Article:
A review of the literature concerning death penalty abolition in different countries has revealed the prevalence of two significant competing theories, cultural disposition and political structure (Guess 1999, 54) . Building on previous work, this literature review examines comparative historical analyses and longitudinal case studies that identify at least one of these theories in the findings. This narrowing process exposed an ongoing academic debate over whether political structure or cultural disposition is the defining variable that explains a Western democracy's policy towards execution. After reviewing a range of findings, it is clear that the academic literature now slant heavily towards a political structure explanation.
In the comparative historical analysis “Transatlantic Perspectives on Capital Punishment,” Austin Sarat and Jurgen Martschukat explore the historical differences between the United States and Europe and identify both cultural disposition and political structure as key indicators of abolition (Sarat and Martschukat 2011). The article first discusses the influence of cultural disposition, for example how the American death penalty can be seen as a "vestige of frontier mentality" (Ibid., 6). The authors then discuss the influence of a more "porous" political structure, for example how the two-year term in the U.S. House of Representatives ties public officials to the emotions of their constituents. Sarat and Martschukat argue, “the European experience posits this: public opinion tends to follow decisions by political elites rather than leading them" (Ibid., 4). The findings suggest that cultural disposition and political structure both should be considered as explanations for differences in death penalty politics across the Atlantic.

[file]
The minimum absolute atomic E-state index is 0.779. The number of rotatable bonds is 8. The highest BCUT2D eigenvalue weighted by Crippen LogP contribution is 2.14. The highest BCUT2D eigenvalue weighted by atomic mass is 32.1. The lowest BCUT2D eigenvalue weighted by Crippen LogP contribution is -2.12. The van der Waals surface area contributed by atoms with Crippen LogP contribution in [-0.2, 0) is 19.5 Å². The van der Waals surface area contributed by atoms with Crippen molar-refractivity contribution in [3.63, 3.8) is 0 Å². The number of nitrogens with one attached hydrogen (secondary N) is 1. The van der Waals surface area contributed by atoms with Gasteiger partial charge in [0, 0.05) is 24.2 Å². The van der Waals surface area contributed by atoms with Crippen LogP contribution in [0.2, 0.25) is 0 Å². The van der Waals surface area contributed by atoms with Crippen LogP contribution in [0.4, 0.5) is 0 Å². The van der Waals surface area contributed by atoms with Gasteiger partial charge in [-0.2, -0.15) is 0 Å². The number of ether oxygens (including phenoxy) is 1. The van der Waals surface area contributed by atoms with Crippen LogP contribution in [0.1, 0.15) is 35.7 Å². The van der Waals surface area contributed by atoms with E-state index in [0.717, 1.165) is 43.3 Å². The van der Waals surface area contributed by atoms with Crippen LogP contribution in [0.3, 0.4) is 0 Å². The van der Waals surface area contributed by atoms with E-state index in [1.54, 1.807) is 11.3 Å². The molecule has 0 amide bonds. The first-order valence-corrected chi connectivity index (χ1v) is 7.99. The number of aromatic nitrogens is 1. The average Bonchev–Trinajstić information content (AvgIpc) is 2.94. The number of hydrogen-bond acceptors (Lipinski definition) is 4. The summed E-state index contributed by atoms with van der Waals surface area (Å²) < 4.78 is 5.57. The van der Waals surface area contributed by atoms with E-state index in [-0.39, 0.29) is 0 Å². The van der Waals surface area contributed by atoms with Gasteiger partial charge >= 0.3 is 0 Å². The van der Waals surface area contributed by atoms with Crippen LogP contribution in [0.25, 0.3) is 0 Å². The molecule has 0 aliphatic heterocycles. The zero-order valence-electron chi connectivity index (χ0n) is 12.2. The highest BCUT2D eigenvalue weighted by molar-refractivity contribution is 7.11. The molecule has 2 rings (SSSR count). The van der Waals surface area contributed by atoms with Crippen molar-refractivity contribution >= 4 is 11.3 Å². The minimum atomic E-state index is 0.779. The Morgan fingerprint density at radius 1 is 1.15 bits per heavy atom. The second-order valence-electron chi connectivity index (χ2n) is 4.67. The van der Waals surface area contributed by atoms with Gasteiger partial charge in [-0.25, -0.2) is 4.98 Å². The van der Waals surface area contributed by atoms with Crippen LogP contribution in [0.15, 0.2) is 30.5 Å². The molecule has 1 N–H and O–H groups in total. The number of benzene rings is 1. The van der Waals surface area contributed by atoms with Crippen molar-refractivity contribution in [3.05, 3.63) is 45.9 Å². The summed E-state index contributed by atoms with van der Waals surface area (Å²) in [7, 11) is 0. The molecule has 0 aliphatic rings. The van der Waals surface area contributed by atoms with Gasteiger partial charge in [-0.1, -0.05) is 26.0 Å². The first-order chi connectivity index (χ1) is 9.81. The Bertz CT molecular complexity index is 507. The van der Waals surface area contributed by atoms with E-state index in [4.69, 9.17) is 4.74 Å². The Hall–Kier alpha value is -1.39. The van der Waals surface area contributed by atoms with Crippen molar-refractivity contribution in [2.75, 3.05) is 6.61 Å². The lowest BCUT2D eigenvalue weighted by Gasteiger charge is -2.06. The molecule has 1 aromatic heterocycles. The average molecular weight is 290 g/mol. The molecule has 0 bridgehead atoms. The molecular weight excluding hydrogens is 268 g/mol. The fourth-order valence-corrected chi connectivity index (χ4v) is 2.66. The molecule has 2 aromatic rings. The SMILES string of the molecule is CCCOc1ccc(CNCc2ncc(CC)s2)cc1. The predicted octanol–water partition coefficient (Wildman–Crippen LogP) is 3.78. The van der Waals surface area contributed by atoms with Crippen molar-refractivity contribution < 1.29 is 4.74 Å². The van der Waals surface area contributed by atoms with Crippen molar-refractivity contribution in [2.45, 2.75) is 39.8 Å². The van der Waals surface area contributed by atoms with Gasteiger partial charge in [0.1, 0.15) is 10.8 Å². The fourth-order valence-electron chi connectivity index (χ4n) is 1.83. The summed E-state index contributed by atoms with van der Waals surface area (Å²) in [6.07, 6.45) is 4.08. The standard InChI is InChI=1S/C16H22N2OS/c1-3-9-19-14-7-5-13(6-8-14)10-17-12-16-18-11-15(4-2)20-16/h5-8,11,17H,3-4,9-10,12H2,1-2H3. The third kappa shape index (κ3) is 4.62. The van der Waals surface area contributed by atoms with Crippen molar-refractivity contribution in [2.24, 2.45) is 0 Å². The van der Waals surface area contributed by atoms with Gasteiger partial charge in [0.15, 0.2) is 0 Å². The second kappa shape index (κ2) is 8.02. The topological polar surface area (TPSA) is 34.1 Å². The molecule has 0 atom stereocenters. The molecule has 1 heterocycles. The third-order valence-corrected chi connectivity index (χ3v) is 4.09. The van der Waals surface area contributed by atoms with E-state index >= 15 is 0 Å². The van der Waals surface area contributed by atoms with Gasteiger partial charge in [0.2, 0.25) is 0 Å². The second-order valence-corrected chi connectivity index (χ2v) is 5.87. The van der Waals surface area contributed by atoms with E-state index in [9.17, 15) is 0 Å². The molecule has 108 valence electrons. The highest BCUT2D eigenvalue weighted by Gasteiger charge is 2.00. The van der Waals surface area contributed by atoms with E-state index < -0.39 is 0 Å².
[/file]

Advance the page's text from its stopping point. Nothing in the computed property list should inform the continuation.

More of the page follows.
For years, many criminal justice scholars have insisted that cultural disposition is the most influential variable in whether a Western democracy abolishes or retains the death penalty in the 21st century. Notable scholars on American capital punishment, such as Zimring, maintain that the American cultural tradition of punitiveness is the ultimate explanation for its death penalty policies (Zimring 2003). In "Capital Punishment and American Exceptionalism," Steiker focuses on the theory that the United States has a sub-culture of violence derived from its Wild West roots (Steiker 2002, 127). Other scholars point to the Puritan notion of a social deviant's estrangement from society as a key cultural disposition that supports the continuation of the policy in the United States (Grasmick, Cochran, Bursik, & Kimpel 1993, 296). All of these theories on cultural disposition are supported by the fact that the death penalty is complemented by other punitive elements in the American criminal justice system, including the imposition of lengthy incarceration sentences and felony disenfranchisement.